From Schools to Gyms to Family Parties, Public Safety Debates Persist

Headline Roundup July 3rd, 2020

Americans eager to find a safe way to return to normal life are debating which sectors, industries, businesses and public areas should open first, which should maintain heavy restrictions, and which present the highest risk. Debates about public safety aren't just centered on "public" spaces; many Americans are conflicted within their own households about living safely and practicing healthy habits as the COVID-19 coronavirus pandemic continues.

Right-rated voices are generally expressing more optimism about the probability of safe and timely re-openings.

From Schools to Gyms to Family Parties, Public Safety Debates Persist

From the Right
13743
OPINION

Children have been out of school long enough. Their return to the classroom is absolutely necessary for their success in learning and moving forward in their educational endeavors come this fall. As a father of two adolescent children, I wholeheartedly applaud and agree with the American Academy of Pediatrics (AAP) recommendation which strongly states "the coming school year should start with the goal of students physically present in school." Remote learning should not be considered unless parents make their own decision to choose to home school their children.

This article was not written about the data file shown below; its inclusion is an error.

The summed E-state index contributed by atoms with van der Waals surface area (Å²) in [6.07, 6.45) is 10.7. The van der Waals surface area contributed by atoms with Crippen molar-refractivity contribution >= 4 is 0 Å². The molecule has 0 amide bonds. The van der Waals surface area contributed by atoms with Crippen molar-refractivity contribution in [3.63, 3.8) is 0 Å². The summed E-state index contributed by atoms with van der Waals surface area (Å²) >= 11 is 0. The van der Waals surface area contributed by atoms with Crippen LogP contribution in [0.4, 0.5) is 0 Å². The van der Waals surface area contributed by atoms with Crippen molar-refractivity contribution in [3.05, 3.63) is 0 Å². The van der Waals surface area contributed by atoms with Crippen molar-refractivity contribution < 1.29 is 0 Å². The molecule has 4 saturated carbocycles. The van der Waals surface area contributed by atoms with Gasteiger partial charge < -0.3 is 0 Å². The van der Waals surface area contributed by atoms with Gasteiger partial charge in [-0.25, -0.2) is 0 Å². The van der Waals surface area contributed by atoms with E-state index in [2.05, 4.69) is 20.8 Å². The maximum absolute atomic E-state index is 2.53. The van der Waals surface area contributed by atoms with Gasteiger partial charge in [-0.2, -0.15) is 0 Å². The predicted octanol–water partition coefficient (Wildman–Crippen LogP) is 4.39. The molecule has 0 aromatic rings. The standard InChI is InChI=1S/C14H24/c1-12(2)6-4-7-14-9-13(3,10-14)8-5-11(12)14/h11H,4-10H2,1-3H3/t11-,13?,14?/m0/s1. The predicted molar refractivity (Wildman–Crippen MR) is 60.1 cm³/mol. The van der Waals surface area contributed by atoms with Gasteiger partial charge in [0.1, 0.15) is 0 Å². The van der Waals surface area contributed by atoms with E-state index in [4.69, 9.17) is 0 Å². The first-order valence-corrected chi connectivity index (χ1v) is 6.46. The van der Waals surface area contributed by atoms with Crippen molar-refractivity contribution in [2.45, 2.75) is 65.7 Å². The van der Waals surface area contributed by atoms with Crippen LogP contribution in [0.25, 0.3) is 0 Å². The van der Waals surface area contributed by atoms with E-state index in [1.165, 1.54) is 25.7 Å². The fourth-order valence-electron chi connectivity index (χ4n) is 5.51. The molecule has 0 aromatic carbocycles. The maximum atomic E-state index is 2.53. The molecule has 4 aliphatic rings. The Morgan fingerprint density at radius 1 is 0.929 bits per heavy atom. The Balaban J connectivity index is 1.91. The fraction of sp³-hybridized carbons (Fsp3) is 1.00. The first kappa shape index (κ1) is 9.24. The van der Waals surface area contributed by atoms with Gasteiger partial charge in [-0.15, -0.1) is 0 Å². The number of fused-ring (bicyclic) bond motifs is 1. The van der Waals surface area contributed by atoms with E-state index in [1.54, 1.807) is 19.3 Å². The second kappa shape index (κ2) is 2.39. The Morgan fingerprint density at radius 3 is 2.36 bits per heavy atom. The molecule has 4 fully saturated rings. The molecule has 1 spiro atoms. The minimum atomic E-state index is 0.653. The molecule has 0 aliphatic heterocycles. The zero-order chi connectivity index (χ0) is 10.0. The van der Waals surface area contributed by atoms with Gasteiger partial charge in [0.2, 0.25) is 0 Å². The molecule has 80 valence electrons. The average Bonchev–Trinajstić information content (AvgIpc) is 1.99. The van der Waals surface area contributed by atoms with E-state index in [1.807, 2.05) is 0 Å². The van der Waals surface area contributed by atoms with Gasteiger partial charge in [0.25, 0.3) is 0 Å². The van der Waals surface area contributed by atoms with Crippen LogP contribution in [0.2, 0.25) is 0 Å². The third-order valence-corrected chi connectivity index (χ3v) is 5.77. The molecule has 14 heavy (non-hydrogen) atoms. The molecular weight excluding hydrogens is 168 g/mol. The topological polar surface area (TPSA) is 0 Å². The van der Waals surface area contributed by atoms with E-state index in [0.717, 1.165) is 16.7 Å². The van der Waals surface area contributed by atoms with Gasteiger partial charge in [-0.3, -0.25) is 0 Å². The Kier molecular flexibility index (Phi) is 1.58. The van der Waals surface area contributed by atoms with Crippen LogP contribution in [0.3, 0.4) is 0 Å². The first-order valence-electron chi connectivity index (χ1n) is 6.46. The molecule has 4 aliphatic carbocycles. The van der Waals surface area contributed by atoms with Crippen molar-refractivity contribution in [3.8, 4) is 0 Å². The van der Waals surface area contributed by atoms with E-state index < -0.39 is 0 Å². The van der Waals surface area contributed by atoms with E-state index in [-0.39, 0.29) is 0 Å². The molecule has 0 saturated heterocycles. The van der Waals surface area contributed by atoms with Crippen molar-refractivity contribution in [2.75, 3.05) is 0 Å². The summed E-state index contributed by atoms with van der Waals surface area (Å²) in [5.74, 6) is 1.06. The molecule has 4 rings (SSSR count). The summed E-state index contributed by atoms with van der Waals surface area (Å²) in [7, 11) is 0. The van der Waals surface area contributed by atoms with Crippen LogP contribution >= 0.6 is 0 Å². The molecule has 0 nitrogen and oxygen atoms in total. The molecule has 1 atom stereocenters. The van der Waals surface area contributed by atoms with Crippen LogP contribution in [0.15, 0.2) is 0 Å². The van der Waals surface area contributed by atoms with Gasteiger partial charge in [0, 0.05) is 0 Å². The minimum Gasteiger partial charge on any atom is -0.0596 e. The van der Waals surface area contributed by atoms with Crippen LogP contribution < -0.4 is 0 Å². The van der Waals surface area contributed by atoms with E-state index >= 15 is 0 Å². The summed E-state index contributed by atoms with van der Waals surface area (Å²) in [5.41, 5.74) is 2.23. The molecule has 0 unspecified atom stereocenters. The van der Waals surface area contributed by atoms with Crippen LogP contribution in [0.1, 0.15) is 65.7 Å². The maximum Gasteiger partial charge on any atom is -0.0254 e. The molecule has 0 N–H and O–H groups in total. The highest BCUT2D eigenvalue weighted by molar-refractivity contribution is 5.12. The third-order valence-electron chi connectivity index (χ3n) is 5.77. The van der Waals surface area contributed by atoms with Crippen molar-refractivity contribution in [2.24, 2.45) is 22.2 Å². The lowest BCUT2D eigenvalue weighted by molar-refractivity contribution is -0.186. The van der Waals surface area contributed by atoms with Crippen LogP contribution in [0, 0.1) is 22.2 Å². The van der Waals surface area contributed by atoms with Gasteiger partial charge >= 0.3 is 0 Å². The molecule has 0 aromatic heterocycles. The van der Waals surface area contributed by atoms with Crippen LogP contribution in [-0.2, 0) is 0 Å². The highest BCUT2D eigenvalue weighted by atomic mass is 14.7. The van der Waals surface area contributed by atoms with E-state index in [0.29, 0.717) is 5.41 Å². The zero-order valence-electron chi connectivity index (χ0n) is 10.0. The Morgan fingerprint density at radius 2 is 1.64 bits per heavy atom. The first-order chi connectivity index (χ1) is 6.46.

Currently, most...

Read full story
From the Left
13743

The New York Times ran a story this week suggesting that the economic recovery is slowing and, in certain industries in certain parts of the country, even reversing. This makes sense given the resurgence of coronavirus cases in places like Texas and Florida and the more-cautious reopening measures being taken in other, less affected areas worried that a spike might be just around the corner. On Wednesday, New York City announced it would indefinitely postpone the resumption of indoor dining service, as New Jersey did a few days prior. California...

Read full story
From the Center
13743

When shelter-in-place restrictions eased in May in Gurnee, Ill., Laura Davis’s immediate thought was: When are people coming over? The teacher’s mother and two sisters live within driving distance, she said, and her backyard can accommodate social distancing.

It turned out that wasn’t going to be easy.

Ms. Davis, 38, landed in an argument with her older sister over get-together terms. Her sister and mother have health conditions putting them at risk for complications from the new coronavirus and said they would come only if they could sit outside, if...

Read full story